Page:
Our beaches: cliffs, sand and pebbles
- 70km of coastline
- 2km of boardwalk at Cayeux
- 14km of fine sandy beach in the north
The Picardy coast
The most varied coastline in France
From the Bresle Valley (in the south) to the Baie d'Authie (in the north), by way of the estuary of the Baie de Somme, the Picardy Coast forms a variety of distinctive landscapes covering (just) 70 km. You'll enjoy moving from soft golden sand to perfectly round bluish pebbles, from the dizzy heights of immense cliffs to the meeting of land and sea in the estuary of the Baie de Somme.
Along this shoreline fringe are dotted 7 seaside resorts, charming and full of surprises! From north to south: Fort-Mahon-Plage, Quend-Plage, Le Crotoy, Saint-Valery-sur-Somme, Cayeux-sur-Mer, Ault-Onival, Mers-les-Bains.
The Baie de Somme
From Le Hourdel headland to St-Quentin-en-Tourmont
The river Somme flows into the English channel, forming a broad indentation of 72 sq. km. This estuary extends from Le Hourdel headland in the south to St-Quentin-en-Tourmont headland in the north, at the heart of Le Marquenterre.
•Cayeux-sur-Mer: here you can walk along the longest boardwalk in Europe, bordered by 400 beach huts, just as in the Belle Époque. It's also the place to go for kite-surfing, stand up paddling, surfcasting or the latest trendy activity: 'longe-côte' (paddle walking)!
Le Hourdel headland nearby is the departure point for walks/hikes to observe Baie de Somme seals.
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•At Saint-Valery-sur-Somme, you can wander through the narrow cobbled streets decked with flowers of the medieval town of William the Conqueror. Take a trip in a dugout canoe or sea kayak to observe, from the sea, seals playing in the estuary or basking on the sandbanks.
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•Le Crotoy has a delightful little fishing harbour, a long sandy beach (the only south-facing one), and a fleet of 'sauterelliers' (little boats fishing for shrimps). It is also a paradise for shellfish gatherers - they can find cockles and glasswort on La Maye beach.
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> Saint-Valery-sur-Somme Tourist Information Office: tel 03 22 60 93 50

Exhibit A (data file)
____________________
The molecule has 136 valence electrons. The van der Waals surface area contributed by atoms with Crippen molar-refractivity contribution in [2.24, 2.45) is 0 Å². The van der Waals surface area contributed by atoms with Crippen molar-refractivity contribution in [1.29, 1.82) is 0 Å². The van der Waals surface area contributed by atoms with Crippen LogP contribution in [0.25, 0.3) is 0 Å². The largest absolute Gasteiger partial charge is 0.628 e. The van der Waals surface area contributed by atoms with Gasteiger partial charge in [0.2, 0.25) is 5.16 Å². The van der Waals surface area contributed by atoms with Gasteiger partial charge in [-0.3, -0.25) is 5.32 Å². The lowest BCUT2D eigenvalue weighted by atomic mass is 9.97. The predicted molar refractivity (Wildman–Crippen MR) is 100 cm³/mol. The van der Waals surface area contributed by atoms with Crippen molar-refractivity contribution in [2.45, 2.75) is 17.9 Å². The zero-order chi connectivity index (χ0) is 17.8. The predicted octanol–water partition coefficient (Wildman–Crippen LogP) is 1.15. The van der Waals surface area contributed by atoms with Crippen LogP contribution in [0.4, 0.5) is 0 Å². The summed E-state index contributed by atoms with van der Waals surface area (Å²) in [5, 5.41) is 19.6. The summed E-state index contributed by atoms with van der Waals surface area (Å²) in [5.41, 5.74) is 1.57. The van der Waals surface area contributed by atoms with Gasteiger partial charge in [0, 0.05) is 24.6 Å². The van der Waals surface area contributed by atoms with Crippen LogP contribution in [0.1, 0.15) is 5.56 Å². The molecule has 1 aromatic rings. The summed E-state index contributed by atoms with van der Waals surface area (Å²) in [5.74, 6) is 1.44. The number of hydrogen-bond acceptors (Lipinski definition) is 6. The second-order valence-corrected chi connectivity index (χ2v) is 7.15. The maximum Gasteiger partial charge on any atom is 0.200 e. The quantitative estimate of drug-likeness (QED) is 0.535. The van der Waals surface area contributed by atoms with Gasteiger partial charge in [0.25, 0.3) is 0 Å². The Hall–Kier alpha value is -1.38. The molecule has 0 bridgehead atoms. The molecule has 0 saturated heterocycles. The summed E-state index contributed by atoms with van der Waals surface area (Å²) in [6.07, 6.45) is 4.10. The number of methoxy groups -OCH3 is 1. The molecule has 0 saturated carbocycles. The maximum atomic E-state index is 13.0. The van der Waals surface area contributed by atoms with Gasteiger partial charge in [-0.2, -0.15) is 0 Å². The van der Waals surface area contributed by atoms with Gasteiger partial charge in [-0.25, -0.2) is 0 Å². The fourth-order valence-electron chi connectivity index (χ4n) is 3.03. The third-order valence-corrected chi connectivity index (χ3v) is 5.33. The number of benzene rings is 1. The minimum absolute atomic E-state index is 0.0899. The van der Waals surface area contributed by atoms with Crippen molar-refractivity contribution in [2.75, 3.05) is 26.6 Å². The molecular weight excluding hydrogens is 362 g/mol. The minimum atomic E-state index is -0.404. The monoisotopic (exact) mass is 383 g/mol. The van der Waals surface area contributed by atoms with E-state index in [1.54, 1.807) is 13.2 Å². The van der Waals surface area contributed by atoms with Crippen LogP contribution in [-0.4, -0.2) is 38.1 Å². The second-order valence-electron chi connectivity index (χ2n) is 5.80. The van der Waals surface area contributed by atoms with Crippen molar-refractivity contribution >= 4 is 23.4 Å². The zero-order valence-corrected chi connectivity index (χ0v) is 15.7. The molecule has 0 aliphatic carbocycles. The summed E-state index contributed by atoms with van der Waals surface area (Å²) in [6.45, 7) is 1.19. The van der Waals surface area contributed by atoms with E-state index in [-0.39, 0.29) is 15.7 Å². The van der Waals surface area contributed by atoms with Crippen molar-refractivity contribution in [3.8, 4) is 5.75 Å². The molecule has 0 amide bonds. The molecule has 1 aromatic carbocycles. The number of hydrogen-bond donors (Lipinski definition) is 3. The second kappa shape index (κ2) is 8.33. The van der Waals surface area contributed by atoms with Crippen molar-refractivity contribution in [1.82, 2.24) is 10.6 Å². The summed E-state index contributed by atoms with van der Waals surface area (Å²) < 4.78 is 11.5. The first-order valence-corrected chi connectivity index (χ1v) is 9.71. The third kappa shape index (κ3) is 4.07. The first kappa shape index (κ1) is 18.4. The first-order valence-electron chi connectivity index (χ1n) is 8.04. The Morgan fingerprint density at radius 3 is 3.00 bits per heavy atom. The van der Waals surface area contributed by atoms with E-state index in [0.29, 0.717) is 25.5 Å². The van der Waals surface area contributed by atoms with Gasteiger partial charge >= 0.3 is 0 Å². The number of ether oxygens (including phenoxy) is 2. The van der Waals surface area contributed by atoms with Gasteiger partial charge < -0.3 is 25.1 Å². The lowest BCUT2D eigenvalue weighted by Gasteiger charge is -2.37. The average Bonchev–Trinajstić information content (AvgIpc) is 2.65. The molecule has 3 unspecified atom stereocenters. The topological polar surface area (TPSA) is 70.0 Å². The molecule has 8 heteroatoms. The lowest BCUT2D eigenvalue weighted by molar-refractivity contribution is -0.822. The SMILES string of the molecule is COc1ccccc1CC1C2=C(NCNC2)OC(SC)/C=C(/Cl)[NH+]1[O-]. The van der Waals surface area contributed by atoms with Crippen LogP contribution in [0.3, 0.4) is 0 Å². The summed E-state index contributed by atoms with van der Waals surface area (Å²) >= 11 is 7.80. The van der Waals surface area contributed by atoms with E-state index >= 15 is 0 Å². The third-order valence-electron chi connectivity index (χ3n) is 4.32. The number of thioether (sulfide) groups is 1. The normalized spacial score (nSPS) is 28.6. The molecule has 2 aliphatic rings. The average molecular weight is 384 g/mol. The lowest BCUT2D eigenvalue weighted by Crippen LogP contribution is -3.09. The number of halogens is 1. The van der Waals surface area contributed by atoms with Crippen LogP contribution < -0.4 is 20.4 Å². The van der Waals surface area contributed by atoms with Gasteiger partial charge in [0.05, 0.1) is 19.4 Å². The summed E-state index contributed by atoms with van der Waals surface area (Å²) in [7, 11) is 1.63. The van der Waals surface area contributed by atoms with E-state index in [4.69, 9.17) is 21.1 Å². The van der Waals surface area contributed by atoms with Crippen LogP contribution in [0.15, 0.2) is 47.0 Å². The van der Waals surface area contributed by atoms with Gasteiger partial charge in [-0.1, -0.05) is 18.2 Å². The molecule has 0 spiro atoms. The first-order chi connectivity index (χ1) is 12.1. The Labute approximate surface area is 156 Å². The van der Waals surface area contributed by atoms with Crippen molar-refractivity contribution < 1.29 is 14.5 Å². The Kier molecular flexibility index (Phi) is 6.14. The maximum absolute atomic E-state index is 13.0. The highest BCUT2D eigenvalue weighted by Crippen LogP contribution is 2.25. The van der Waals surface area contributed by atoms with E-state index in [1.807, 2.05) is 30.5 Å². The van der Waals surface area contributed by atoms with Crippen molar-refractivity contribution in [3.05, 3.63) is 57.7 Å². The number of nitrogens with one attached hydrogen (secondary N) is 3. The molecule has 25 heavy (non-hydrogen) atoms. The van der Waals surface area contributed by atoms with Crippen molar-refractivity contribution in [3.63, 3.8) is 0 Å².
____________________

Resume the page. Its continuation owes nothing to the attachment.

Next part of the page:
> Cayeux-sur-Mer Tourist Information Office: tel 03 22 26 61 15
>Le Crotoy Tourist Information Office: tel 03 22 27 05 25
> Quend-Plage-les-Pins Tourist Information Office: tel 03 22 23 32 04
> Fort-Mahon-Plage Tourist Information Office: tel 03 22 23 36 00
> Ault-Onival Tourist Information Office: tel 03 22 60 57 15
> Mers-les-Bains Tourist Information Office: tel 02 27 28 06 46
South and north of the Baie
Starting point of the great Normandy cliffs
The southern part of the Picardy coast, from Ault-Onival to Mers-les-Bains, including the Bois de Cise, is the starting point of the great cliffs of the Pays de Caux. Reaching 80 metres at their highest point, these steep and imposing chalk monuments face out over the English Channel.
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• Mers-les-Bains is a feast of Art Nouveau with its exuberantly decorated Belle Époque villas.
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The great belt of sand dunes at Le Marquenterre
In the north, the belt of sand dunes at Le Marquenterre covers 3,000 hectares. It's the largest group of dunes in northern France, with very little in the way of buildings. The variety of landscapes is partly due to the different types of vegetation growing on the dunes: from moss to marram grass, with thorny bushes such as sea buckthorn whose orange berries are rich in vitamin C. Be sure to sample some!
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• At Quend-Plage-les-Pins and Fort-Mahon-Plage there are long sandy beaches as far as the eye can see, with walks through the dunes, cycle trips on safe tracks through pine woods to the Bird Sanctuary at Le Marquenterre. This is the place for sand yachting (beginners or experienced), on 14 km of fine sandy beach - a truly exhilarating activity (!)
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